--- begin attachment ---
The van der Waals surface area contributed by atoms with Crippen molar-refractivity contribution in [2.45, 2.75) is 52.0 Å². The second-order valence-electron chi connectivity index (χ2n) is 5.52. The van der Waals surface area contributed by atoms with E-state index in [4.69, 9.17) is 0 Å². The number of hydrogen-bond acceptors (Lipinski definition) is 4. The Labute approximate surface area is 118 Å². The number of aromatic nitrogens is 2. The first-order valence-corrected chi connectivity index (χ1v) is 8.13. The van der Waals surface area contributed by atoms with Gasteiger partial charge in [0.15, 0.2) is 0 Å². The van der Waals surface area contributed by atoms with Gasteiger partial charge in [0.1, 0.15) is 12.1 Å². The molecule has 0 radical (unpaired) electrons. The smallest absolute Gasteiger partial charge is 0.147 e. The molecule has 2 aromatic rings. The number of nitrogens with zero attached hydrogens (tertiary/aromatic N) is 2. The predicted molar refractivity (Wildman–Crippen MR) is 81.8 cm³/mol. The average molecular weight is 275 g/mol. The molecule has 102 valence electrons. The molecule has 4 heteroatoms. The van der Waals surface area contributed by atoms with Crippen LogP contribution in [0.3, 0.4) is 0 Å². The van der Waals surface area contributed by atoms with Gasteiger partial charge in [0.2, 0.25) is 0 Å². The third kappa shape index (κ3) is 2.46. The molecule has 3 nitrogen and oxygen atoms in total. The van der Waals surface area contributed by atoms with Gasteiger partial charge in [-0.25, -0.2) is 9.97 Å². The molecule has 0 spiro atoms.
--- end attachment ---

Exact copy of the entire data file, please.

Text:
The van der Waals surface area contributed by atoms with Crippen molar-refractivity contribution in [2.45, 2.75) is 52.0 Å². The second-order valence-electron chi connectivity index (χ2n) is 5.52. The van der Waals surface area contributed by atoms with E-state index in [4.69, 9.17) is 0 Å². The number of hydrogen-bond acceptors (Lipinski definition) is 4. The Labute approximate surface area is 118 Å². The number of aromatic nitrogens is 2. The first-order valence-corrected chi connectivity index (χ1v) is 8.13. The van der Waals surface area contributed by atoms with Gasteiger partial charge in [0.15, 0.2) is 0 Å². The van der Waals surface area contributed by atoms with Gasteiger partial charge in [0.1, 0.15) is 12.1 Å². The molecule has 0 radical (unpaired) electrons. The smallest absolute Gasteiger partial charge is 0.147 e. The molecule has 2 aromatic rings. The number of nitrogens with zero attached hydrogens (tertiary/aromatic N) is 2. The predicted molar refractivity (Wildman–Crippen MR) is 81.8 cm³/mol. The average molecular weight is 275 g/mol. The molecule has 102 valence electrons. The molecule has 4 heteroatoms. The van der Waals surface area contributed by atoms with Crippen LogP contribution in [0.3, 0.4) is 0 Å². The van der Waals surface area contributed by atoms with Gasteiger partial charge in [0.2, 0.25) is 0 Å². The third kappa shape index (κ3) is 2.46. The molecule has 3 nitrogen and oxygen atoms in total. The van der Waals surface area contributed by atoms with Gasteiger partial charge in [-0.25, -0.2) is 9.97 Å². The molecule has 0 spiro atoms.